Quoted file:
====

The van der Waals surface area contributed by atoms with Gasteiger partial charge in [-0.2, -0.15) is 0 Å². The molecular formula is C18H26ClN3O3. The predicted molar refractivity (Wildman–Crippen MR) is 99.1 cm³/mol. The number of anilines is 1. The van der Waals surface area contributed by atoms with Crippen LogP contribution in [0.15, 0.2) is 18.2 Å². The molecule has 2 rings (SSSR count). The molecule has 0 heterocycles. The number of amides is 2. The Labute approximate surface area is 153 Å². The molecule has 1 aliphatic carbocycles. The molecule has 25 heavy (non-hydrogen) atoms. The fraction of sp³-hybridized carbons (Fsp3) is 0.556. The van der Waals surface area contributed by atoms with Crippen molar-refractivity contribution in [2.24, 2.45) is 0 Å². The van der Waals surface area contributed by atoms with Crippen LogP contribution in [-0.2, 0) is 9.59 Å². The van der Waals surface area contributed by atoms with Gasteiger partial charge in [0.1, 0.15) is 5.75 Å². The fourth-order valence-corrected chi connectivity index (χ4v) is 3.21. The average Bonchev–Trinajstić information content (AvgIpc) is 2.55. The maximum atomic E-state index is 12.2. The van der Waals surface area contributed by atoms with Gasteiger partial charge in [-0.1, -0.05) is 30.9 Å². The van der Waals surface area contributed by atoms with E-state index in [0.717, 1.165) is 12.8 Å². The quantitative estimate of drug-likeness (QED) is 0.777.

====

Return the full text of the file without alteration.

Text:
The van der Waals surface area contributed by atoms with Gasteiger partial charge in [-0.2, -0.15) is 0 Å². The molecular formula is C18H26ClN3O3. The predicted molar refractivity (Wildman–Crippen MR) is 99.1 cm³/mol. The number of anilines is 1. The van der Waals surface area contributed by atoms with Crippen LogP contribution in [0.15, 0.2) is 18.2 Å². The molecule has 2 rings (SSSR count). The molecule has 0 heterocycles. The number of amides is 2. The Labute approximate surface area is 153 Å². The molecule has 1 aliphatic carbocycles. The molecule has 25 heavy (non-hydrogen) atoms. The fraction of sp³-hybridized carbons (Fsp3) is 0.556. The van der Waals surface area contributed by atoms with Crippen molar-refractivity contribution in [2.24, 2.45) is 0 Å². The van der Waals surface area contributed by atoms with Crippen LogP contribution in [-0.2, 0) is 9.59 Å². The van der Waals surface area contributed by atoms with Gasteiger partial charge in [0.1, 0.15) is 5.75 Å². The fourth-order valence-corrected chi connectivity index (χ4v) is 3.21. The average Bonchev–Trinajstić information content (AvgIpc) is 2.55. The maximum atomic E-state index is 12.2. The van der Waals surface area contributed by atoms with Gasteiger partial charge in [-0.1, -0.05) is 30.9 Å². The van der Waals surface area contributed by atoms with E-state index in [0.717, 1.165) is 12.8 Å². The quantitative estimate of drug-likeness (QED) is 0.777.